When I moved back to Minnesota after 15 months of living in Europe, I went to


back to the same job I had before I left (nannying), and started attending a local
community college. Even though I was determined to get on with finding my passion
and making a living off it, I started to feel a shift in my sense of belonging in Minnesota.
After my sister got married and moved away, and my best friend got married and moved
away, I felt the pull to live closer to my family. So, I packed up everything I owned into a
tiny Mazda Protégé and moved to Colorado. At the age of 22, I was in a new place
without a home, without a degree, and without a job. Fortunately, a family from my
church at the time took me in. It was because of the mother of this family that I got a job
that would become my passion and my career for the next 11 years.

I remember sitting behind the very formal desk of cheerful, friendly woman who
commanded authority. She was pleasant, but also very much in charge. Still having a
sense of spunk in me, I wore a grey, high-waisted pencil skirt with black fishnet tights (a
fashion trend learned from the Irish mother in Poland), shiny black and white retro high
heels, and a black and white giraffe printed shirt with a collar and 3 buttons down the
front (later, my boss admitted that my sense of style was part of what prompted her to
hire me). I don’t remember much of the interview, except for her demeanor and
thinking that I would enjoy working for her. What I do remember was thinking I really
wanted this job, but had very little professional experience. I left her office that day with
not very much hope. I couldn’t even get a job at a children’s retail store. How would I get
a job here?
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But I did.

Initially I got hired on as an assistant. I was responsible for helping keep things
organized, cleaning up after messes, and running to make copies of things in the front
office. It sounds like an office job, doesn’t it? Well it wasn’t.

Before a full year was up at my workplace, an opportunity came around that


changed the course of my entire career for the next decade of my life. Someone had left
on maternity leave and was not interested in returning to their position. So, I inquired
about it. In the interview for the position I talked about my passion for this field of work.
I talked about how I enjoyed the department I was in, even though nobody else could
stick it out for more than a year. I talked about how I cared about the position and had a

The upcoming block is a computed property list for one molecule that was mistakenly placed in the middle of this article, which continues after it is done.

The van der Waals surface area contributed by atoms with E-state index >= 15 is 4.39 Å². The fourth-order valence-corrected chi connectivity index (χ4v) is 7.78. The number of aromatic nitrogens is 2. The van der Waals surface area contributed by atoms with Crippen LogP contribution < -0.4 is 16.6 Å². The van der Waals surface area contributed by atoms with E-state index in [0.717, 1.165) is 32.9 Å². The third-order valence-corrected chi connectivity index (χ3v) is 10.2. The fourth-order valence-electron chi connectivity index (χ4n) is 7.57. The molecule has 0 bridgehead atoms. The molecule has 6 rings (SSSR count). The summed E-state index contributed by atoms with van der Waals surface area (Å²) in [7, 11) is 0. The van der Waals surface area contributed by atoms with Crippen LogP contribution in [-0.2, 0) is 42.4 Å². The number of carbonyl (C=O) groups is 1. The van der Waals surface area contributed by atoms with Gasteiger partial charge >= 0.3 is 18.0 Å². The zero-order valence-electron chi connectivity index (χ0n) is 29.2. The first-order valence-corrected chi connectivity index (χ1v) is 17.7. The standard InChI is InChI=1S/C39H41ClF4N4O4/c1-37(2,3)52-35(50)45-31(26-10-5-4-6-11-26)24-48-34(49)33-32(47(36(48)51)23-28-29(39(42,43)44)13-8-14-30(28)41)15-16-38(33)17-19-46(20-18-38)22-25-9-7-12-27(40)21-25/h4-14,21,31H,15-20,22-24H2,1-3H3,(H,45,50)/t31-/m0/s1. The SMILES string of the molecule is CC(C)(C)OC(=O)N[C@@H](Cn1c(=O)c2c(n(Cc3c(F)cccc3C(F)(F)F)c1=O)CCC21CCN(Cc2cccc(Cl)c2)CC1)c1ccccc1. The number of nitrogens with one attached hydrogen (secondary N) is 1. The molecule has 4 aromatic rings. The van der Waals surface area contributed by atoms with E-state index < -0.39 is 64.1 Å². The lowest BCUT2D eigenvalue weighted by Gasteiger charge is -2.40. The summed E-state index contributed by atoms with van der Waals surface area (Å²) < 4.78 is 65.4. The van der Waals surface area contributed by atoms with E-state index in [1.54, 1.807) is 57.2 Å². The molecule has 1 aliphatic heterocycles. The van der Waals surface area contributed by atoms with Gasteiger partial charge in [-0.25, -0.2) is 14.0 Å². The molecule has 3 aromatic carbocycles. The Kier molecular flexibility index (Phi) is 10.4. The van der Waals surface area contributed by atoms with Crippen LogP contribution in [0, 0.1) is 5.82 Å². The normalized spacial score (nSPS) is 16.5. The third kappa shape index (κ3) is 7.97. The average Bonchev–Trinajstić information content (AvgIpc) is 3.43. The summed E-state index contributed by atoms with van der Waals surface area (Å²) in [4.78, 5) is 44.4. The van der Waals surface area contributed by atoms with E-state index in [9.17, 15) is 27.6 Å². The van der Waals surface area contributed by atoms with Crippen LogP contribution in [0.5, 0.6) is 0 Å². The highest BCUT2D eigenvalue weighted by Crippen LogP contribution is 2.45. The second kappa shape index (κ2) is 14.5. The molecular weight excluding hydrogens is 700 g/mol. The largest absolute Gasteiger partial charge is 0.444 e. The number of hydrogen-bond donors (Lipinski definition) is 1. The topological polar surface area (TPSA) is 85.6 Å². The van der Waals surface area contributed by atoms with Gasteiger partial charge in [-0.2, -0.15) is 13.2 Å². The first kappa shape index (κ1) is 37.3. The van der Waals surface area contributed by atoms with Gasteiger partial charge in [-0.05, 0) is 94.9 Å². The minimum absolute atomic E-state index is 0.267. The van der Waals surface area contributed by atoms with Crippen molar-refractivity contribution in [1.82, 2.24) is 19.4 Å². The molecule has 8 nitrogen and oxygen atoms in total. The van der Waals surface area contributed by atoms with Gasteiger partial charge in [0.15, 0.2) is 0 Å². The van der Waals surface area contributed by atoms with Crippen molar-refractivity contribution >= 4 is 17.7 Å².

vision for what kind of leader I could be. Fortunately, my boss saw potential in me and
she opened a door for me that I gladly, happily, and excitedly walked through.

I became the lead teacher of a two-year-old preschool classroom.

Yep, life had come full circle. I was a teacher. Totally coincidentally, and almost
what I feel like was beyond my control, I fulfilled the dreams of my six-year-old self.
Over the years, I had developed a passion for early childhood education. After living in
Poland and working with children that I saw were impacted by both their preschool and
what their mother taught them, I knew that early childhood education was the
foundation for a more successful experience in later education. For the first time, I felt
fulfilled in my work and in my life. I had found a passion that I was excited about and
given the opportunity without having a degree, and for the next eleven years I worked
happily and enthusiastically. I developed curriculums for my students; I conducted
conferences; I planned classroom events and parties; and I monitored social, emotional,
behavioral, and academic development. I had, what I felt like was, an adult job. I was
fulfilling my passion that had developed over the few short years of my adulthood, and I
was paying my bills.

Unfortunately, childcare began to take it’s toll on me around year seven. My


patience for the industry had started to dwindle, and so did my light for teaching. The
parents and conferences became overbearing; the planning became tedious; and the
work began to lose it’s meaning in the politics of corporate childcare. While my passion
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for early childhood education remained, I was ready for a change. The extra blessing
that came from a decade of throwing my heart and soul into early childhood education
was that I realized what my passion was in a more general sense: I wanted to help and
inspire others.

Perhaps it comes from feeling lost and misguided (or not guided at all) as a child,
or perhaps it comes from having emotionally detached, and uninvolved parents. Maybe
my deeply engrained sense of purpose for helping and inspiring others comes from
feeling disorganized, unsure, and lost for most of my own my life. Wherever it comes
from, and I think it comes from life entirely, it drives me to lift other up, to help them, to
encourage them, to teach them understanding, and to help them feel included. My
passion and my purpose has been built over three decades of not knowing what I want
for myself, and not knowing where I am or what I’m doing in life. And even though
sometimes I still feel like my 10-year-old self sitting in the back of a classroom confused,
lost, and thinking that life just got a little less easy, at least I know now what drives me
and fuels my passion for life: life ain’t easy, but if I can make it a little easier for
someone else, then I’ve fulfilled my purpose.